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Neuroendocrinology Letters incl. Psychoneuroimmunology & Chronobiology


NeuroendocrinologyİLetters incl. Psychoneuroimmunology & Chronobiology,
ISSNİ0172ñ780X Copyrightİ©İ1998, 1999, 2000, 2001 NeuroendocrinologyİLetters

NEL VOL. 19 No. 4

1998; 19:173-180


Melatonin Retards the Growth of Diethylstilbestrol-Induced Renal Tumors in Male Syrian Hamsters
by Bryant Benson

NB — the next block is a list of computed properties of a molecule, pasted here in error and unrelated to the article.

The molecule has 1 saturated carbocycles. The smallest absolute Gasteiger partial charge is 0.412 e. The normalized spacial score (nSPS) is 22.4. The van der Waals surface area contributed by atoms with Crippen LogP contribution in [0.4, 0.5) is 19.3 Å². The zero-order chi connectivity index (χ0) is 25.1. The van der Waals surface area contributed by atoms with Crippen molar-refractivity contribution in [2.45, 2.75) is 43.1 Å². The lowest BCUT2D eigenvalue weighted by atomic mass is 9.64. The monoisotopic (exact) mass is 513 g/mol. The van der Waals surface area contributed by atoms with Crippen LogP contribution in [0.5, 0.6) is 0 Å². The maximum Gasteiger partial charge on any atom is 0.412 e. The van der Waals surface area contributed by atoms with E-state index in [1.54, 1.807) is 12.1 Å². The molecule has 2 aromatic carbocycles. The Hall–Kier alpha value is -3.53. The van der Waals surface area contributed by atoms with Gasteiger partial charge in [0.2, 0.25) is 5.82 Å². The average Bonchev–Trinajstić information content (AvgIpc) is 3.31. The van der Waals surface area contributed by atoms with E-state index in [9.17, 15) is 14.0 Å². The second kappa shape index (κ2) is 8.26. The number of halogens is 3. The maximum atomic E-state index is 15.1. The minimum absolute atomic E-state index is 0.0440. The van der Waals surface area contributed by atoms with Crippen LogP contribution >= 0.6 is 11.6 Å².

Chronic diethylstilbestrol (DES) treatment of male Syrian hamsters results in renal carcinoma. Whereas early neoplastic changes occur in the first three to six months of DES treatment, the appearance of frank tumors and metastases appear only after nine or ten months. Our previous work has shown that short photoperiod exposure retards the growth and metastatic spread of DES-induced renal tumors in hamsters. The mechanisms involved in suppression of tumor growth by light deprivation were not determined in these studies, but increased melatonin (MEL) secretion may have played a role. This hypothesis was tested in the present experiment. Young adult, male Syrian hamsters (Lak:LVG) were maintained in long photoperiod (14L:10D). Four groups of animals were established: one group, designated DES, received SC 15 mm Silastic capsules containing 5.0 mg of DES; a second group (DES + MEL) received DES-filled capsules and MEL (0.5 µg/g body wt.) in their drinking water. A control group was given empty Silastic capsules (CON) and another group of controls empty capsules plus MEL (CON + MEL). All capsules were replaced at four month intervals. Subgroups of 12 hamsters from each of the four groups were killed at 3, 6 and 9 months. As expected, DES treatment effected an increase in renal weight, total kidney protein and DNA at 3, 6 and 9 months. The increase in these parameters at 3 and 6 months reflected the observed concomitant interstitial hyperplasia indicative of early neoplastic changes. MEL was without significant effects on body weight, kidney weight, protein and total DNA in the CON + MEL animals. On the other hand, MEL treatment of hamsters that received DES significantly attenuated the effects of DES on kidney weight, kidney protein and total kidney DNA. Tumors were not observed in DES treated until 9 months of treatment, at which time abdominal metastases were also observed. Only two of the 12 hamsters treated with DES + MEL and killed at 9 months showed small tumors on the surface of their kidneys. No indications of metastases were noted in any of the hamsters that received DES + MEL. These results suggest that MEL treatment attenuates the growth of the DES-induced renal adenocarcinoma in male hamsters but whether the effect is via a protective effects on the postulated direct effect of DES on renal cells or results from alterations in neuroendocrine and/or other mechanisms remains to be investigated.

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